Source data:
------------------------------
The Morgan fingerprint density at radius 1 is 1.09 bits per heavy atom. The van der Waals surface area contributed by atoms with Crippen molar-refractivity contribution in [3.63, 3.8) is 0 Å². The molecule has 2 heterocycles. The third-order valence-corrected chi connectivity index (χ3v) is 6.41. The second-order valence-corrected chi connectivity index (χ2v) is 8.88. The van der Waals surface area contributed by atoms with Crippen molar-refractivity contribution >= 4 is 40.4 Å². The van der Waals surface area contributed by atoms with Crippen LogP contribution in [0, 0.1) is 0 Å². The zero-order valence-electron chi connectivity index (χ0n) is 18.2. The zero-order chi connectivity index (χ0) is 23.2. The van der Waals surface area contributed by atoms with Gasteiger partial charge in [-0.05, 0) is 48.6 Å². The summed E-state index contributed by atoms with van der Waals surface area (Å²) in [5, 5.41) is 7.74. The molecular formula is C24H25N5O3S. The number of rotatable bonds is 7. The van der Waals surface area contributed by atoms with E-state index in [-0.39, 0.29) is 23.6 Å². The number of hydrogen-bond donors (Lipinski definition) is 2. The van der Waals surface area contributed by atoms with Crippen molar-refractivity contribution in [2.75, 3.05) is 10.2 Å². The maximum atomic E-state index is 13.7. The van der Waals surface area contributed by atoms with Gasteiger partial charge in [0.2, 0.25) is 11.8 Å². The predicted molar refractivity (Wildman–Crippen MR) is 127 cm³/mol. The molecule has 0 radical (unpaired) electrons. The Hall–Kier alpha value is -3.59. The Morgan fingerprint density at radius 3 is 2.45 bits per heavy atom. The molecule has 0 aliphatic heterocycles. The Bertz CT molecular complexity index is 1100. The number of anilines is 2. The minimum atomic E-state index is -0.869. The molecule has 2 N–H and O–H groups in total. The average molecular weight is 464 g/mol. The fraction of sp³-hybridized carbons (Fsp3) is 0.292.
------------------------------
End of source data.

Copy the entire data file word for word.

The Morgan fingerprint density at radius 1 is 1.09 bits per heavy atom. The van der Waals surface area contributed by atoms with Crippen molar-refractivity contribution in [3.63, 3.8) is 0 Å². The molecule has 2 heterocycles. The third-order valence-corrected chi connectivity index (χ3v) is 6.41. The second-order valence-corrected chi connectivity index (χ2v) is 8.88. The van der Waals surface area contributed by atoms with Crippen molar-refractivity contribution >= 4 is 40.4 Å². The van der Waals surface area contributed by atoms with Crippen LogP contribution in [0, 0.1) is 0 Å². The zero-order valence-electron chi connectivity index (χ0n) is 18.2. The zero-order chi connectivity index (χ0) is 23.2. The van der Waals surface area contributed by atoms with Gasteiger partial charge in [-0.05, 0) is 48.6 Å². The summed E-state index contributed by atoms with van der Waals surface area (Å²) in [5, 5.41) is 7.74. The molecular formula is C24H25N5O3S. The number of rotatable bonds is 7. The van der Waals surface area contributed by atoms with E-state index in [-0.39, 0.29) is 23.6 Å². The number of hydrogen-bond donors (Lipinski definition) is 2. The van der Waals surface area contributed by atoms with Crippen molar-refractivity contribution in [2.75, 3.05) is 10.2 Å². The maximum atomic E-state index is 13.7. The van der Waals surface area contributed by atoms with Gasteiger partial charge in [0.2, 0.25) is 11.8 Å². The predicted molar refractivity (Wildman–Crippen MR) is 127 cm³/mol. The molecule has 0 radical (unpaired) electrons. The Hall–Kier alpha value is -3.59. The Morgan fingerprint density at radius 3 is 2.45 bits per heavy atom. The molecule has 0 aliphatic heterocycles. The Bertz CT molecular complexity index is 1100. The number of anilines is 2. The minimum atomic E-state index is -0.869. The molecule has 2 N–H and O–H groups in total. The average molecular weight is 464 g/mol. The fraction of sp³-hybridized carbons (Fsp3) is 0.292.